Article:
THE PICTURE emerging of the Bush White House is that of a radical administration so certain of its ideological rightness that it will distort and manipulate information as needed to soothe moderates and silence critics.
And beware of telling truths that stymie administration aims or contradict its spin. That offense can endanger loved ones.
This latest and, to date, most chilling allegation comes from retired ambassador Joseph C. Wilson IV, whose wife was exposed by conservative columnist Robert Novak as a CIA operative. Novak says he got his information from senior administration officials.
If so, someone high in the administration broke the law. Wilson is sure the disclosure is meant to warn off anyone who can reveal information on the administration's possible misuse of intelligence during the run-up to the Iraq war.
Wilson was in a position to do so because, at the behest of the CIA, he had traveled to Niger in February 2002 to check the reliability of a document that contended Iraq was trying to buy nuclear weapons material.
Wilson found no basis for the report - bad enough, from the perspective of a White House building its case for war. But Wilson ran truly afoul of the administration only last month, when he wrote an op-ed article in The New York Times that revealed both his role and the duplicity of senior administration officials in contending that only low-level intelligence officials knew of his findings.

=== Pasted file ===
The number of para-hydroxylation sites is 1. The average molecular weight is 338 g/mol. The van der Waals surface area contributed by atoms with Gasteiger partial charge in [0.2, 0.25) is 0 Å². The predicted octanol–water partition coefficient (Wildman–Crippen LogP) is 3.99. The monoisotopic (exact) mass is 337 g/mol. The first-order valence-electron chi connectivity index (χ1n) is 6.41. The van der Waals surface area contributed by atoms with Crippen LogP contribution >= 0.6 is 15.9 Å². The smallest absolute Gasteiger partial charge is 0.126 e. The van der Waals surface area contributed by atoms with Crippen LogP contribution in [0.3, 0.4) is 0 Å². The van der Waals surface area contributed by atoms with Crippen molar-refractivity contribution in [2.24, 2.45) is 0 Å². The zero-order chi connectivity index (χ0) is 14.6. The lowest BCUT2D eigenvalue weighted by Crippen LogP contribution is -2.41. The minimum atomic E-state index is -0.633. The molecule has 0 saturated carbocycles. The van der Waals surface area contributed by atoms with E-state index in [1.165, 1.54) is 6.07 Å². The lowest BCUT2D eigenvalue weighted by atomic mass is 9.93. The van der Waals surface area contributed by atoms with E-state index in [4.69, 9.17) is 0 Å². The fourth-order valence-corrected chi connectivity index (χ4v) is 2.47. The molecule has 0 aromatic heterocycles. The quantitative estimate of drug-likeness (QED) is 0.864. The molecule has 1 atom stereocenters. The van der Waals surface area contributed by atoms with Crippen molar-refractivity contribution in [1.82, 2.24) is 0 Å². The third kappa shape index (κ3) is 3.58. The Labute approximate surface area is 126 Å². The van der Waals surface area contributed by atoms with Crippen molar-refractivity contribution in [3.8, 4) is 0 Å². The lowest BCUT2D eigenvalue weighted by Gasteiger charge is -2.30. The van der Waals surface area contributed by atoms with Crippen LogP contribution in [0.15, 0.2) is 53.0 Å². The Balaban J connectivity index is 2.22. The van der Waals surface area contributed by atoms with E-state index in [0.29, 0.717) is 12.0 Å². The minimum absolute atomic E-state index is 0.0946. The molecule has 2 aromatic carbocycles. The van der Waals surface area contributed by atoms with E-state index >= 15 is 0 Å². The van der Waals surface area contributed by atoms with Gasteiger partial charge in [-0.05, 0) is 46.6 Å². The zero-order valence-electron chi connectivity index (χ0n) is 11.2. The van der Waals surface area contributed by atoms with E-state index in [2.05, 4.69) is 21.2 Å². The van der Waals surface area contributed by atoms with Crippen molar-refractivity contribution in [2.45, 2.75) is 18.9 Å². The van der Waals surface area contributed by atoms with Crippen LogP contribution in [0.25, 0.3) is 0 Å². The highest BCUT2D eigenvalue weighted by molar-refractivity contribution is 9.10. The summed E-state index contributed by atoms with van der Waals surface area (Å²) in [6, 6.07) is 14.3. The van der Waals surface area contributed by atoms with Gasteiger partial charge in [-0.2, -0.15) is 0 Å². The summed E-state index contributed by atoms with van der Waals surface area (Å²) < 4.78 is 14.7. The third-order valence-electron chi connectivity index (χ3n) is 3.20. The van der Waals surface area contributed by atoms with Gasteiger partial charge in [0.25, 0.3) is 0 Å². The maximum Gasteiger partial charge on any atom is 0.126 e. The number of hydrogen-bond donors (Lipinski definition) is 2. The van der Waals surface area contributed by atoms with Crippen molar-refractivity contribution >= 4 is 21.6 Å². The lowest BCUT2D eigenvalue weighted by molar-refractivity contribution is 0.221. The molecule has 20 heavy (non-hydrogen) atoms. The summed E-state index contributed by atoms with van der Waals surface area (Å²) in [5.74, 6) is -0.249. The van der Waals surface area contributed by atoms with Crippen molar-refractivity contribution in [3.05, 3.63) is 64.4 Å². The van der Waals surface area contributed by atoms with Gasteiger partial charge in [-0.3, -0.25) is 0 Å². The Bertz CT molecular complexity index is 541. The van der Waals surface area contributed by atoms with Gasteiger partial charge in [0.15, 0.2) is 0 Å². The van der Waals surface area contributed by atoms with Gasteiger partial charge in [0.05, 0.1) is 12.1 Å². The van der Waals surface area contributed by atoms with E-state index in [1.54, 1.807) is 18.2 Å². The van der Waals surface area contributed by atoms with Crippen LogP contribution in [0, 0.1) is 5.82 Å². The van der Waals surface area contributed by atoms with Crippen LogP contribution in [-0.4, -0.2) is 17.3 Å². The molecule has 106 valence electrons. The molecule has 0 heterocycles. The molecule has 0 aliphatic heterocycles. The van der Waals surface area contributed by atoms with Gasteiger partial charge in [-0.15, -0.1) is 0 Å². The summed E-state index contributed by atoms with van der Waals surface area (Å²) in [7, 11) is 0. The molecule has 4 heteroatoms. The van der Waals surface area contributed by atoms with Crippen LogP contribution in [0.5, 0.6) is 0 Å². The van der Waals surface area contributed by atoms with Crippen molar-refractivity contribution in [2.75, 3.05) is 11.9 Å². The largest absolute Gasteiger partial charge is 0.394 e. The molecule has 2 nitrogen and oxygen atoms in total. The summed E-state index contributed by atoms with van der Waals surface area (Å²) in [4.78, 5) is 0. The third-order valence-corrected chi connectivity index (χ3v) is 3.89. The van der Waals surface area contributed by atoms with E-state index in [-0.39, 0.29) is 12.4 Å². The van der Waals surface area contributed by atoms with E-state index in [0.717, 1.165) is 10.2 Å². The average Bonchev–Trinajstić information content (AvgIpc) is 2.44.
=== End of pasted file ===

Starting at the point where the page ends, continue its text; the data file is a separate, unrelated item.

The White House was forced at last to admit that it knowingly included in President Bush's State of the Union address in January a justification for war that, in Wilson's words, was "so transparently unsubstantiable."
Outing an undercover operative would escalate hardball politics to political suppression. And Wilson's frightening portrayal of an administration in which "spin" is spinning wildly out of control is all too credible.
Bush shows time and again his willingness to censor, distort or simply ignore scientific evidence contrary to his policy objectives - including data on global warming, on Arctic oil drilling and wildlife, on stem-cell research, on tax cuts and budget deficits, on abortion, on condoms and "abstinence only" sex education.
Democratic Rep. Henry Waxman's 40-page report detailing administration manipulations might be dismissed as partisan politics - except that, in recent months, the editors of a list of prestigious scientific journals have sounded the same alarm.
Every modern president's penchant for controlling the message has metastasized during this presidency into controlling the free flow of information that is the lifeblood of a self-governing society. Bush and his advisers are heading beyond partisanship onto dangerous new ground.
© Copyright 2003 The Roanoke Times